The fact is that injustice is all around them. They face social issues all of the time. They will see it and some will live it, too. Some might wonder why they can’t find television shows with characters that look like them. Some might notice assumptions made about them based on their looks, their sexual orientation, or even their names. They see, and feel, unfairness all around them—even if they don’t realize exactly what they’re seeing and feeling. Children are actually quite the keen observers of the outside world. They experience struggles regarding privilege, power, and identity.
Ignoring social issues isn’t the answer. Even if you don’t talk about it, others will. And children might get a skewed perception of power, privilege, racism, sexism, and other social justice issues if teachers and parents don’t step in to explain—and to teach.
Social Justice as a Tool
Instead of ignoring social issues and avoiding social justice, we should be using it as a teaching tool to help children better understand themselves, better understand others, and better understand the world they live in.
It can help those struggling with identity crises to feel more comfortable with themselves and to understand why they’re being picked on, why they’re being hurt, why things just don’t seem “fair.” It can help those who come from power and privilege to ally with those who are disempowered. It can teach context and empathy for minority groups.
Furthermore, it’s an opportunity to create future social justice warriors who can question, challenge, change, and improve the status quo. It’s an opportunity to empower children to stand up for what they believe in.
By listening to and reading stories of injustice, progress can be actualized.
Teaching children about social issues is, no doubt, a difficult task. It can be uncomfortable and awkward. And it can raise difficult questions that you might not feel ready to answer just yet. But it’s so important. Children need to be able to understand the society they live in as it is—not as we wish it to be. They need our honesty and openness.
We cannot deny that injustices exist, and thus, we cannot deny kids the opportunity to learn about social justice. It should be taught both at home and in the classroom. And diverse books can help start the conversation about social justice.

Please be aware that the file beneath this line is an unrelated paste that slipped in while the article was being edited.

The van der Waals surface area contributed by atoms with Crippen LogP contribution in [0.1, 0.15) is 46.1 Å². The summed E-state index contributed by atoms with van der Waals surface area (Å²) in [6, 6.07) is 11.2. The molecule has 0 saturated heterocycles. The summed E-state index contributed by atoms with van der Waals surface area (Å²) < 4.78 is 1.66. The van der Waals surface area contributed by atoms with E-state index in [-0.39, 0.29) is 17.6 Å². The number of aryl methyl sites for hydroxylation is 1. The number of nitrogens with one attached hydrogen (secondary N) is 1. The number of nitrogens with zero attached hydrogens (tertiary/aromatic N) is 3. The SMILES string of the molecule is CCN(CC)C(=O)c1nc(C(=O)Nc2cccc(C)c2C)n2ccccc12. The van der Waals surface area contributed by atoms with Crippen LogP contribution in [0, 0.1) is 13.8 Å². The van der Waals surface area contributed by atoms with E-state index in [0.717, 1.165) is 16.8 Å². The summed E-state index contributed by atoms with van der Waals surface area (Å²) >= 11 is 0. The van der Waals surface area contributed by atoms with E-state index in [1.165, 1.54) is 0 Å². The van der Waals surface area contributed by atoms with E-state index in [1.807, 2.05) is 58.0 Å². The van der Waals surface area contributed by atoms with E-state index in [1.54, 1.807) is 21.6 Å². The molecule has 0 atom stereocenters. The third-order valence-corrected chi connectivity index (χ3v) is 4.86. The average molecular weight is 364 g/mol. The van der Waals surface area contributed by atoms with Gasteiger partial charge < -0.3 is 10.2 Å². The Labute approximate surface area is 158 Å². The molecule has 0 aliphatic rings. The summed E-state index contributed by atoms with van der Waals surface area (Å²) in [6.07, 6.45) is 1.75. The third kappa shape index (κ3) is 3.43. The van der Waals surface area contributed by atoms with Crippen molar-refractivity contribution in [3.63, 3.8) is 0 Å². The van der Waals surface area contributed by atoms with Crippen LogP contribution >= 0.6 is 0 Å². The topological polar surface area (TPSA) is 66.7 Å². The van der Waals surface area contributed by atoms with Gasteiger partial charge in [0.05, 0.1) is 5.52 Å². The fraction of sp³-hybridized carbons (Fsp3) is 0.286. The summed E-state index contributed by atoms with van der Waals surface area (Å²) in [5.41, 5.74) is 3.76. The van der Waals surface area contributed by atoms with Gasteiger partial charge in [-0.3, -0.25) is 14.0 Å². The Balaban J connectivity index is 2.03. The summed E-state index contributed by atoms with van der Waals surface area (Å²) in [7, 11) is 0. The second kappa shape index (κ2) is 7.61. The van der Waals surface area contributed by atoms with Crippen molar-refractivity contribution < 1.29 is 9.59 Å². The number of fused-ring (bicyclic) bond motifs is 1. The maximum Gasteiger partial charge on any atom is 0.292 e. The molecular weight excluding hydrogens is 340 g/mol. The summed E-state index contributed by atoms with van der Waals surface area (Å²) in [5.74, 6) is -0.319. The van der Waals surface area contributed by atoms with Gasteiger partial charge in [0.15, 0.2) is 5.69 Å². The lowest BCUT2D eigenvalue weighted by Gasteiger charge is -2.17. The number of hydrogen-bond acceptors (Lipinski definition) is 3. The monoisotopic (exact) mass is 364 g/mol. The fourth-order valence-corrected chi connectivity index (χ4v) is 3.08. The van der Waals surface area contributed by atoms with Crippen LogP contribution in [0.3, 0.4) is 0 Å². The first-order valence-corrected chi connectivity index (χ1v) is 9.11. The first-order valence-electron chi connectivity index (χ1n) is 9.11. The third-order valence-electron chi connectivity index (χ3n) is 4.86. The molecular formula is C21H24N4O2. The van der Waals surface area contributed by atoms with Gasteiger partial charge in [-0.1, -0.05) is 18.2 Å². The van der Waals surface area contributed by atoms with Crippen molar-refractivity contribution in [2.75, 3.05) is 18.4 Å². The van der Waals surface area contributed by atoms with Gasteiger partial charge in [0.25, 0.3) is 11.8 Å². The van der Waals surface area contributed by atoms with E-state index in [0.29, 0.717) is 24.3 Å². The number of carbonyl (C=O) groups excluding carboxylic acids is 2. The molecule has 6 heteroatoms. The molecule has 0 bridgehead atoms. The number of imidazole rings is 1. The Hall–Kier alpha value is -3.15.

Teachers are increasingly seeking new ways to teach their students about global awareness. Including more global issues into the curriculum is vital in today’s multicultural society. It can help students grow into global citizens, prepare them to live in the global society, and teach them how to navigate and succeed in this increasingly interconnected world that we live in.
Students are part of something bigger than themselves, and giving them the opportunity to understand this can ignite a passion to become more culturally responsible and sensitive.
However, with classes that are always short on time, it can be tough to add global learning activities on top of all the other learning objectives you already have. If you feel strongly about global awareness, however, you can prioritize these activities without taking up too much time.
Here are seven easy ways in which teachers can incorporate more global issues during class time.
1. Multicultural Books
One of the easiest and most effective ways to teach children about global awareness is to encourage them to read multicultural books, in which characters of different ethnicities, religions, and cultures can transport them on a global adventure.
Multicultural children’s books can not only help children learn about their cultural heritages, but it can also teach respect, dispel stereotypes, and showcase universal human feelings.
Multicultural books can teach children about the world that exists beyond their communities.
2. International Sports
Different countries play sports in different ways (such as European vs South American soccer), and others may have sporting events that aren’t readily seen in Canada. Exposing your students to international sporting events, such as the World Cup or the Olympics, or having them play different international sports during gym or recess can help them get excited about the differences that exist in the world.